Welcome! We are going to all corners of the earth to give you the inside scoop on the creative resumes that have successfully captivated audiences around the globe. Want to join us on the journey?
Would bringing coffee and donuts to a job interview land you the job?
It worked for Fannie Lam, who cleverly transformed her resume and portfolio into a coffee and donuts replica. The model, which contained her portfolio within the coffee cup, a USB drive in one of the donuts and her resume in the other donut, wowed her interviewers and scored her a graphic design position at Canada’s animation station Teletoon. Not surprisingly, her unique job seeking approach continues to draw online attention years after she was hired. Here is Fannie’s inspiring story…
Story Resumes: What was the inspiration behind your unconventional resume and portfolio?
Fannie: A standard resume submitted online got me through the first round to an in-person interview and I wanted to do something unique for it to stand out. Prior to applying, I was illustrating for Facebook games at a small studio, and even before that, designing arcade games, so my portfolio was a hodgepodge of concept art, sketches and school work. I had a passable website but it lacked the appeal of a physical piece. So the coffee and donuts portfolio was my attempt to condense everything into a digestible little package (pardon the pun).
As for the idea, I graduated four years of design school with a degree plus a caffeine dependency. You know that piece of interview advice saying we should try to find a common thread with our interviewers? I thought bringing an offering of coffee and donuts would make a good conversation starter. Food is a universal language, right?
Story Resumes: Would you walk us through the creation process?
Fannie: I knew I wanted to incorporate a booklet of work, a USB key for motion pieces and my resume, so it fell on three pieces (one cup of coffee and two donuts). The coffee cup naturally fitted the booklet but I also prepared hard copies of my favorite projects in case they required further scrutiny. Making a dummy out of scrap paper first helped me figure out how to get the booklet inside.
I love puns and metaphors, so I think the donuts reflected my vernacular as a person. I had a short-lived hobby of sculpting miniature foods, which lent itself nicely to this project. They were formed from air dry clay and opened up to reveal the USB key and my resume as an infographic. I love minimal brands like Muji, so I was heavily inspired by their aesthetic for the exterior branding.
Story Resumes: How confident were you that your creative resume would get you noticed?
Fannie: Always have a Plan B in your pocket in case someone doesn’t “get” your initial idea–it happens. While I brought this portfolio, I also had a regular portfolio of hard copies, a standard resume, and a laptop to show my website, but thankfully the donuts did their job!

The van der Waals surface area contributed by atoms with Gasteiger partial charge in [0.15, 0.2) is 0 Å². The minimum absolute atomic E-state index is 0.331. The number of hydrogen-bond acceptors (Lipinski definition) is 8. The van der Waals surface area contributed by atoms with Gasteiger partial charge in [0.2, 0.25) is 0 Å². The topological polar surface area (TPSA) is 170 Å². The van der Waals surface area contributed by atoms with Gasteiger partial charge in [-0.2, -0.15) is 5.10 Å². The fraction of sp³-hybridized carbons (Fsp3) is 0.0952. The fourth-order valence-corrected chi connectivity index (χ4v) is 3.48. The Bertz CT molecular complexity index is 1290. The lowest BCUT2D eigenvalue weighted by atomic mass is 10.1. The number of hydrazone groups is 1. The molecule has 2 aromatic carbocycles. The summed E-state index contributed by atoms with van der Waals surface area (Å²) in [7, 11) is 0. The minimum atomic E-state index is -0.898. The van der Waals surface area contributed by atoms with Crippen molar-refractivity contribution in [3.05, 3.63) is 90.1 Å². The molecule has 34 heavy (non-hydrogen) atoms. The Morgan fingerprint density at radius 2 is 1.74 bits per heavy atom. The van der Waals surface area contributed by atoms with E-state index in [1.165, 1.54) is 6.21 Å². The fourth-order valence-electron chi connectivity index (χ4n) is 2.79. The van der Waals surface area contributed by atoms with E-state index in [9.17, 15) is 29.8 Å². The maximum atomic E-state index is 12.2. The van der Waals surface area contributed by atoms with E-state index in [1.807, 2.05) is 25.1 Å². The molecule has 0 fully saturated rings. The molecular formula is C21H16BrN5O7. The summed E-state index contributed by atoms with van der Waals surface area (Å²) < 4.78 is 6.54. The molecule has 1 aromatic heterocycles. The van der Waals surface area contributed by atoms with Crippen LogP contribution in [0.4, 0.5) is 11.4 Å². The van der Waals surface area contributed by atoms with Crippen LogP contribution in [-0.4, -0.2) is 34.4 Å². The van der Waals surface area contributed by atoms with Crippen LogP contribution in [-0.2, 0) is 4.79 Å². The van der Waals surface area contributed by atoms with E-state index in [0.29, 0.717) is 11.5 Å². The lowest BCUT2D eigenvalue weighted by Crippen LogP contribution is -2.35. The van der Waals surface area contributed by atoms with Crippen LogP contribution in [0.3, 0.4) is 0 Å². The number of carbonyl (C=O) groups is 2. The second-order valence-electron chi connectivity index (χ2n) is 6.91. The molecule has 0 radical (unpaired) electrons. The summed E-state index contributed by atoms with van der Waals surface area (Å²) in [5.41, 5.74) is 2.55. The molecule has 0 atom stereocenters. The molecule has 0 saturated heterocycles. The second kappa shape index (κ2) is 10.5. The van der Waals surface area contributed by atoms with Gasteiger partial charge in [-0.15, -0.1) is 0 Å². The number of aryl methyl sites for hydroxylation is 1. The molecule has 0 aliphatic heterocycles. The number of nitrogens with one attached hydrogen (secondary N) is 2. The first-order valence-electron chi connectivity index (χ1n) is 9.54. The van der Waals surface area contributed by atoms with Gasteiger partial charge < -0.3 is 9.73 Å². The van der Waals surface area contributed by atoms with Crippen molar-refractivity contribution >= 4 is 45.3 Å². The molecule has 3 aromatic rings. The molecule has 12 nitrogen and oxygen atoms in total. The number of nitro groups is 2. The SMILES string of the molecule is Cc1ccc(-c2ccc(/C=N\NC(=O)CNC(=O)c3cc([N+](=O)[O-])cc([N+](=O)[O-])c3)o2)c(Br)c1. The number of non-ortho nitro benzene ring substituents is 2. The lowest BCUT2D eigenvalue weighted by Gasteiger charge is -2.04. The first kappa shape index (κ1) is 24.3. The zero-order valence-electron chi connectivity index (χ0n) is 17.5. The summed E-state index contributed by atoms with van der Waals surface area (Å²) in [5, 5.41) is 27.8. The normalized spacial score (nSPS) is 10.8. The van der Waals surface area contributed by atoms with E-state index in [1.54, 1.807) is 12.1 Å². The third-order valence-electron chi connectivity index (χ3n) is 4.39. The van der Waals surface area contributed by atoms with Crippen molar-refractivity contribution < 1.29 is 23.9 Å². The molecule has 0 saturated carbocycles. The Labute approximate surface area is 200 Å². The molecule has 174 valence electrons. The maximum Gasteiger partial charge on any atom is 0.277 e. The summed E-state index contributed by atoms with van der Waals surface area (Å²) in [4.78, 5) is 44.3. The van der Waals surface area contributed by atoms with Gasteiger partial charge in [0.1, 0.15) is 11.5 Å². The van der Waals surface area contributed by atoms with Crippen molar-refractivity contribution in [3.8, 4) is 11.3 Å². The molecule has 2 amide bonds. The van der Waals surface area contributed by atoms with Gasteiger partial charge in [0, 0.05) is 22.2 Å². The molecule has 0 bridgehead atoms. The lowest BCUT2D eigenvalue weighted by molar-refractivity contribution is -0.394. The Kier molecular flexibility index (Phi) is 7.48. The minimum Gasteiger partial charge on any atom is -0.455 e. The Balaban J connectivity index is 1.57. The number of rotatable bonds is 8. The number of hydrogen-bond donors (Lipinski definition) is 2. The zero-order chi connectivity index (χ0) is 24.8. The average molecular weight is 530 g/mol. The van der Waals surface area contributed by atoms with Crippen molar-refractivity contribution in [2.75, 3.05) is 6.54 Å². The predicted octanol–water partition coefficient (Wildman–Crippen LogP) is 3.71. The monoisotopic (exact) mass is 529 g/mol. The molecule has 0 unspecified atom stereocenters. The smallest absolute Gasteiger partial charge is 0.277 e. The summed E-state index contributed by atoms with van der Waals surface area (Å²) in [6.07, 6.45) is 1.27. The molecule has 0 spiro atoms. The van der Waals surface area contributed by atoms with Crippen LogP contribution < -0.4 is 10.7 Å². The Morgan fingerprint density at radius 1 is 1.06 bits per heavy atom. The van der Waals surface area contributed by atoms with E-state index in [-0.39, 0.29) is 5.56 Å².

Story Resumes: What would you consider to be the most successful aspect of your out-of-the-box resume?
Fannie: I think people like seeing things that are creative or unique, but not so far removed that they can’t relate to it. At a glance, if you can identify the concept of a coffee and donut set, it doesn’t require extensive explanation. It has its own connotations.
Story Resumes: What would do differently if you took a similar approach again?
Fannie: If I took a similar approach again, I’d work on the technical execution (stock and finishes, details, and so on) and finesse the small details. Now that I’ve developed some other interests, like hand lettering, I’d want to incorporate those elements as well since the goal of the resume is to represent myself as a creative individual.
Story Resumes: Did your resume and portfolio get you noticed by anyone else in your job search process?
Fannie: The portfolio was carted off by my art director (I took that as a compliment) and for a while I was known as “the coffee girl” outside of my department, so it must have left some impression. I never did get the portfolio back, but I’ve shared the project digitally (with more details) on Behance and so far people seem to enjoy it!
Story Resumes: Finally, do you have any tips for jobseekers trying to stand out from the crowd?
Fannie: Know what type of job you are looking for and tailor your portfolio to appeal to those companies. Don’t jump on the bandwagon and print your resume on a pizza box or a chocolate bar, unless you can make a strong connection to yourself as a person. Make it unique to your passions because that’s the first impression you’ll leave and you’d want it to be something you can speak genuinely about!
Story Resumes: Fannie, we applaud your success and thank you for sharing your story with us. We wish you all the very best!
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